To further confuse matters, Hariri said he could withdraw his resignation and continue on as prime minister, so long as Hezbollah quit interfering in regional conflicts. “I am not against Hezbollah as a party; I have a problem with Hezbollah destroying the country,” he said.

…click on the above link to read the rest of the article…

Mideast Turmoil: Follow the Oil, Follow the Money

Mideast Turmoil: Follow the Oil, Follow the Money

In this scenario, time is running out for Saudi Arabia’s free-spending royalty and state– and for all the other free-spending oil exporters.

While there are numerous dynamics at work in the turmoil roiling Saudi Arabia and by extension, the Mideast, one way to cut to the chase is to follow the oil, follow the money. Correspondent B.D. recently posited a factor that has been largely overlooked in the geopolitical / fate-of-the-petrodollar discussions:

Perhaps the core dynamic is a technical one of diminished oil production. Here is Bart’s commentary:

“I think the Saudis may be quickly running out of profitable oil to produce/export.

I think they tried to over-produce for a while to damage the competition… and they now have production issues resulting from that. (As has happened in the past)

I think they may have recently slipped over the event horizon for being the world’s swing producer of ‘cheap-ish and abundant’ oil. That has huge ramifications for the global markets ability to quickly respond to supply/demand fluctuations.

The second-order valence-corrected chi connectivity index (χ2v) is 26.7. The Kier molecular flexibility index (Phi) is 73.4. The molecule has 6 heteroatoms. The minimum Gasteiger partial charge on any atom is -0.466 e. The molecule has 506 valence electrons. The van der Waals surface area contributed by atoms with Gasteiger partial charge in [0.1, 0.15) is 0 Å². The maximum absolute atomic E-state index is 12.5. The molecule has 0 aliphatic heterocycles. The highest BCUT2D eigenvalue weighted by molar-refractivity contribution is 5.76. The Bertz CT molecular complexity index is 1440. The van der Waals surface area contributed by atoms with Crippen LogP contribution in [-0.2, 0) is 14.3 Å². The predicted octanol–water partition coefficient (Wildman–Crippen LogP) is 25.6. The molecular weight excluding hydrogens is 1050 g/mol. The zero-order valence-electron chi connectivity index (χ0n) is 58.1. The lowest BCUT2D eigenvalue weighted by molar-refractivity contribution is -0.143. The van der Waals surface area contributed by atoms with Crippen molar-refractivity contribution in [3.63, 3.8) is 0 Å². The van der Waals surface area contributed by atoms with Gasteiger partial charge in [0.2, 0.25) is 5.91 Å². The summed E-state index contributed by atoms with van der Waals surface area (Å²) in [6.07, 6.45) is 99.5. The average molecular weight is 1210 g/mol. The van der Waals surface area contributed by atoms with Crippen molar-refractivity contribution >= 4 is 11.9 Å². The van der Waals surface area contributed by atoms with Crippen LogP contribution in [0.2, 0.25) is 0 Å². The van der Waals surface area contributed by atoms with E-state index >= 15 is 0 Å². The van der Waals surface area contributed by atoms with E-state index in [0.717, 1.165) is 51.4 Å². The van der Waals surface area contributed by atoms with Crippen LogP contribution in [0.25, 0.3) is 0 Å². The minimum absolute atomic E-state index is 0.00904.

I suspect they’re no longer cutting production voluntarily … they are now in the grip of a technically driven decline in output. (Why else begin selling off ARAMCO now?)

I doubt that many national economies can handle $70+ oil for very long… price will be limited by the ability of the consumers to pay. What I assume should happen is relentless severe volatility in the absence of a big swing producer that can open up or shut in production with comparative ease.”

Thank you, B.D. Let’s start with what’s well-established about Saudi oil production:

1. The days of sticking a straw in the sand and oil gushing out are long gone. Oil production now depends on costly technologies such as pressurizing the wells with seawater, CO2, etc.

…click on the above link to read the rest of the article…

Drums of Big War Heard in Middle East

Drums of Big War Heard in Middle East

Drums of Big War Heard in Middle East

Summing up the recent events in the Middle East leads to the conclusion that the threat of a Saudi-Iranian war is looking increasingly credible as tensions rise in the Middle East. There are visible signs that the region is heading into an out and out conflict, waged simultaneously in different places and involving many actors.